Warwick Schiller who represented Australia on the World Equestrian Games reining team in 2018 has radically changed his approach to horses over the last few years. Many of his training techniques remain the same but it is the mindful and meditative spirit behind them that has revolutionised his horsemanship. He laughingly now calls himself ‘the hippie horse trainer’ but says he could never go back.
Schiller says that he used to be very good at getting horses to be obedient, but he started to notice that they weren’t necessarily happy or relaxed. He stumbled onto some of the same trainers I mentioned above and began to focus more on how and why his horses were doing things rather than merely working towards accomplishing a movement or task. His emphasis became more on the relationship with the horse rather than performance from the horse. It took him far down a ‘rabbit hole’ but his new approach has helped increase calmness and relaxation which, in turn, enhances their performance. Warwick also says that this is a far more rewarding experience for both he and his horses.
From there he decided to include the focus work in his clinics to see if it would help clients’ horses. Even he was shocked when, by doing nothing but having the owner focus and be present with her horse, a previously skittish mustang actually lay down and went to sleep in the middle of a crowded arena, not once but three times! This happened in several clinics and his training subscription Facebook page has multiple stories each day from owners who are seeing dramatic transformations in their animals.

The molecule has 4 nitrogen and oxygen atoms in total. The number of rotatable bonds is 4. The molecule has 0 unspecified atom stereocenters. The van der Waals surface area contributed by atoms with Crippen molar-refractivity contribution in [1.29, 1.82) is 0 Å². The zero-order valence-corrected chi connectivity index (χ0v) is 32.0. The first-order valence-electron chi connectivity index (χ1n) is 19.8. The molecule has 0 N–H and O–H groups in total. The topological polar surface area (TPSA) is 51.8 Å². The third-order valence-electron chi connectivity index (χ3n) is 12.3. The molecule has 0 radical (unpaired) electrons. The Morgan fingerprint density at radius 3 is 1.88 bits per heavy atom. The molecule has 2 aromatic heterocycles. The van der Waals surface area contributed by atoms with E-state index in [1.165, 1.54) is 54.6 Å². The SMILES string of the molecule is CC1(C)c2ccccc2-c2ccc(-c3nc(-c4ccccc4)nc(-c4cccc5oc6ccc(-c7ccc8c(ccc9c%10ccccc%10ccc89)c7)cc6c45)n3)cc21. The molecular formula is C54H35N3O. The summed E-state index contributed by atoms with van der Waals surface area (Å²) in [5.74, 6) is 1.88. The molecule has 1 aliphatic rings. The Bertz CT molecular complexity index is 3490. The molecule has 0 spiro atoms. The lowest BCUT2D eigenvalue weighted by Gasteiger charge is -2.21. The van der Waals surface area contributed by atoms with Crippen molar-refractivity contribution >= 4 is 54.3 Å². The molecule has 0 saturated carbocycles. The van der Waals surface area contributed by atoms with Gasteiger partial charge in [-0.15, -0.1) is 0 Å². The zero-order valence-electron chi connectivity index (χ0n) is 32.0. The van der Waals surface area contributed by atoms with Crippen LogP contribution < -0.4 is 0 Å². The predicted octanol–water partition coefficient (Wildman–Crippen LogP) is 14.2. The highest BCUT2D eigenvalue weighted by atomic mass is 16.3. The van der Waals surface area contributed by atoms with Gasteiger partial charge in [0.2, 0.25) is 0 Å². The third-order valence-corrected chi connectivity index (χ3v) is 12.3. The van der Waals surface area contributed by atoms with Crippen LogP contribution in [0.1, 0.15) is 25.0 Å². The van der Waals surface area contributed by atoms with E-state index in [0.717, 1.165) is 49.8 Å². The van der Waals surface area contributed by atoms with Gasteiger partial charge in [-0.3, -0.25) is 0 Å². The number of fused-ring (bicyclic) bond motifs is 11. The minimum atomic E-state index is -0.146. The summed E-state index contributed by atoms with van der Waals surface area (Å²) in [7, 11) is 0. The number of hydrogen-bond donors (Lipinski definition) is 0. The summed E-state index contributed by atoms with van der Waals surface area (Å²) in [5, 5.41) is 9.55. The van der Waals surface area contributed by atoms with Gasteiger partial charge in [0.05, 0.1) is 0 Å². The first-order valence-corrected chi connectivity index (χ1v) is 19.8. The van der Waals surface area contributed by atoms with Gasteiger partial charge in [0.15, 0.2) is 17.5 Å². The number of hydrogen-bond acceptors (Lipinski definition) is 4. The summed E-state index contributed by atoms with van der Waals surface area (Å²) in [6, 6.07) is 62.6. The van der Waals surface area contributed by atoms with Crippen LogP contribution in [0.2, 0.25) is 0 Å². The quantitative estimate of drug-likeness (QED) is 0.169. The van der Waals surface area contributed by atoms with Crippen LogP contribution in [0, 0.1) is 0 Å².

How does this work in the practical world? It is well known that horses are fight or flight animals; if cornered they will fight but if they can, they will run from danger. The sympathetic nervous system regulates this survival reaction which is triggered whenever the horse is stressed, even mildly. Schiller reasons that signals such as trigeminal nerve (on the side of the nostril) and lip twitching, uneven nostrils or sometimes blinking rapidly is a sign that the horse is coming down from the sympathetic nervous system. When they sigh or blow out, lick and chew or otherwise relax, they have returned to the parasympathetic nervous system where they can think and reason (and learn) again. Even asking for something as simple as taking two steps backwards might cause stress. If we look for stress signals and wait for the blow, the lick and chew and the let-down, the horse will actually learn how to relax faster, and their learning rate will also improve. By far the most difficult part is the waiting process for the human. Some horses can take over an hour to let down the first time.